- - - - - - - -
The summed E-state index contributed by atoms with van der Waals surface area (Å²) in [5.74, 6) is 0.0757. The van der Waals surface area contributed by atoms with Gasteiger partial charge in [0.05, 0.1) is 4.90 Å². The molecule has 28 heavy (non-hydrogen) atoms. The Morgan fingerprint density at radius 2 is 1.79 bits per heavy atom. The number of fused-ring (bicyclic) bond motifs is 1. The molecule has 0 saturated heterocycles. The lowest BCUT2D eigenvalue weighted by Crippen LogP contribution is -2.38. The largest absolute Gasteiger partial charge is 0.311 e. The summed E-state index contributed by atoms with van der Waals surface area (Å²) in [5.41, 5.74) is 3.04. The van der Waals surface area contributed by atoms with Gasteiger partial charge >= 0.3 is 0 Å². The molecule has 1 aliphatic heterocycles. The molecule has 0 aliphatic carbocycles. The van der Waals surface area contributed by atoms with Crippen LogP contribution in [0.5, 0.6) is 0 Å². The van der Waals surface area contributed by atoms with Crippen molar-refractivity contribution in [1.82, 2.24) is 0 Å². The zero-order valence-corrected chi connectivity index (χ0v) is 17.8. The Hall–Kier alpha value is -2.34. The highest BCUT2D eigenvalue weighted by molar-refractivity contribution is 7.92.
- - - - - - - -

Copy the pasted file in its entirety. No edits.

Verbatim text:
The summed E-state index contributed by atoms with van der Waals surface area (Å²) in [5.74, 6) is 0.0757. The van der Waals surface area contributed by atoms with Gasteiger partial charge in [0.05, 0.1) is 4.90 Å². The molecule has 28 heavy (non-hydrogen) atoms. The Morgan fingerprint density at radius 2 is 1.79 bits per heavy atom. The number of fused-ring (bicyclic) bond motifs is 1. The molecule has 0 saturated heterocycles. The lowest BCUT2D eigenvalue weighted by Crippen LogP contribution is -2.38. The largest absolute Gasteiger partial charge is 0.311 e. The summed E-state index contributed by atoms with van der Waals surface area (Å²) in [5.41, 5.74) is 3.04. The van der Waals surface area contributed by atoms with Gasteiger partial charge >= 0.3 is 0 Å². The molecule has 1 aliphatic heterocycles. The molecule has 0 aliphatic carbocycles. The van der Waals surface area contributed by atoms with Crippen LogP contribution in [0.5, 0.6) is 0 Å². The van der Waals surface area contributed by atoms with Crippen molar-refractivity contribution in [1.82, 2.24) is 0 Å². The zero-order valence-corrected chi connectivity index (χ0v) is 17.8. The Hall–Kier alpha value is -2.34. The highest BCUT2D eigenvalue weighted by molar-refractivity contribution is 7.92.